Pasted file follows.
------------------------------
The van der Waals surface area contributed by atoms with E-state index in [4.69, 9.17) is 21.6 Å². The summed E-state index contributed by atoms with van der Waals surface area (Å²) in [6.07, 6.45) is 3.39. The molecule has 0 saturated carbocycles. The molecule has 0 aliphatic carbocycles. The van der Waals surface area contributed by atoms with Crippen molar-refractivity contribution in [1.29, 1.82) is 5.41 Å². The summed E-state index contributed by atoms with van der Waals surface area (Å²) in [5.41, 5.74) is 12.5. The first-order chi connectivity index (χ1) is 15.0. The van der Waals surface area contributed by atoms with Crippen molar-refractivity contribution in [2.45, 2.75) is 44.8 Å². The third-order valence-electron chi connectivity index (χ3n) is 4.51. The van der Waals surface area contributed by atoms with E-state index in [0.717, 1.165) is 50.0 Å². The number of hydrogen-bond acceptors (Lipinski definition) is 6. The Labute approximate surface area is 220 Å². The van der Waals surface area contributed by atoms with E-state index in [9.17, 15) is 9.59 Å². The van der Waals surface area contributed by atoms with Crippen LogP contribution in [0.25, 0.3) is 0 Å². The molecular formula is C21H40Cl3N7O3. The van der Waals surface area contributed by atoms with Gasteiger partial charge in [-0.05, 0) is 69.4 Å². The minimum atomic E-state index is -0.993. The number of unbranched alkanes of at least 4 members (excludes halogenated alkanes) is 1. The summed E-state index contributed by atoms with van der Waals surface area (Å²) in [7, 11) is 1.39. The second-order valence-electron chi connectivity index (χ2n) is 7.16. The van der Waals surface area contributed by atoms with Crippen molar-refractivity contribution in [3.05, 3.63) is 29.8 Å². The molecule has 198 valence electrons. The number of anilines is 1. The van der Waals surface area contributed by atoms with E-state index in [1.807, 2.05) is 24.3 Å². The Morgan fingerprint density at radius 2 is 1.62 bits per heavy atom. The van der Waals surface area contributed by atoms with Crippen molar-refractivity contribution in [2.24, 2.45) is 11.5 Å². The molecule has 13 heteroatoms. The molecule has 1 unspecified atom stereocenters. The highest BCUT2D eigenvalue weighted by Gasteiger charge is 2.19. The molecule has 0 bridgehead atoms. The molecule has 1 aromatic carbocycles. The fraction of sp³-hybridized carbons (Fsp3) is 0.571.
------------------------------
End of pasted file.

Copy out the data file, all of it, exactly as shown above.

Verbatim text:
The van der Waals surface area contributed by atoms with E-state index in [4.69, 9.17) is 21.6 Å². The summed E-state index contributed by atoms with van der Waals surface area (Å²) in [6.07, 6.45) is 3.39. The molecule has 0 saturated carbocycles. The molecule has 0 aliphatic carbocycles. The van der Waals surface area contributed by atoms with Crippen molar-refractivity contribution in [1.29, 1.82) is 5.41 Å². The summed E-state index contributed by atoms with van der Waals surface area (Å²) in [5.41, 5.74) is 12.5. The first-order chi connectivity index (χ1) is 15.0. The van der Waals surface area contributed by atoms with Crippen molar-refractivity contribution in [2.45, 2.75) is 44.8 Å². The third-order valence-electron chi connectivity index (χ3n) is 4.51. The van der Waals surface area contributed by atoms with E-state index in [0.717, 1.165) is 50.0 Å². The number of hydrogen-bond acceptors (Lipinski definition) is 6. The Labute approximate surface area is 220 Å². The van der Waals surface area contributed by atoms with E-state index in [9.17, 15) is 9.59 Å². The van der Waals surface area contributed by atoms with Crippen LogP contribution in [0.25, 0.3) is 0 Å². The molecular formula is C21H40Cl3N7O3. The van der Waals surface area contributed by atoms with Gasteiger partial charge in [-0.05, 0) is 69.4 Å². The minimum atomic E-state index is -0.993. The number of unbranched alkanes of at least 4 members (excludes halogenated alkanes) is 1. The summed E-state index contributed by atoms with van der Waals surface area (Å²) in [7, 11) is 1.39. The second-order valence-electron chi connectivity index (χ2n) is 7.16. The van der Waals surface area contributed by atoms with Crippen molar-refractivity contribution in [3.05, 3.63) is 29.8 Å². The molecule has 198 valence electrons. The number of anilines is 1. The van der Waals surface area contributed by atoms with E-state index in [1.807, 2.05) is 24.3 Å². The Morgan fingerprint density at radius 2 is 1.62 bits per heavy atom. The van der Waals surface area contributed by atoms with Crippen molar-refractivity contribution in [2.24, 2.45) is 11.5 Å². The molecule has 13 heteroatoms. The molecule has 1 unspecified atom stereocenters. The highest BCUT2D eigenvalue weighted by Gasteiger charge is 2.19. The molecule has 0 bridgehead atoms. The molecule has 1 aromatic carbocycles. The fraction of sp³-hybridized carbons (Fsp3) is 0.571.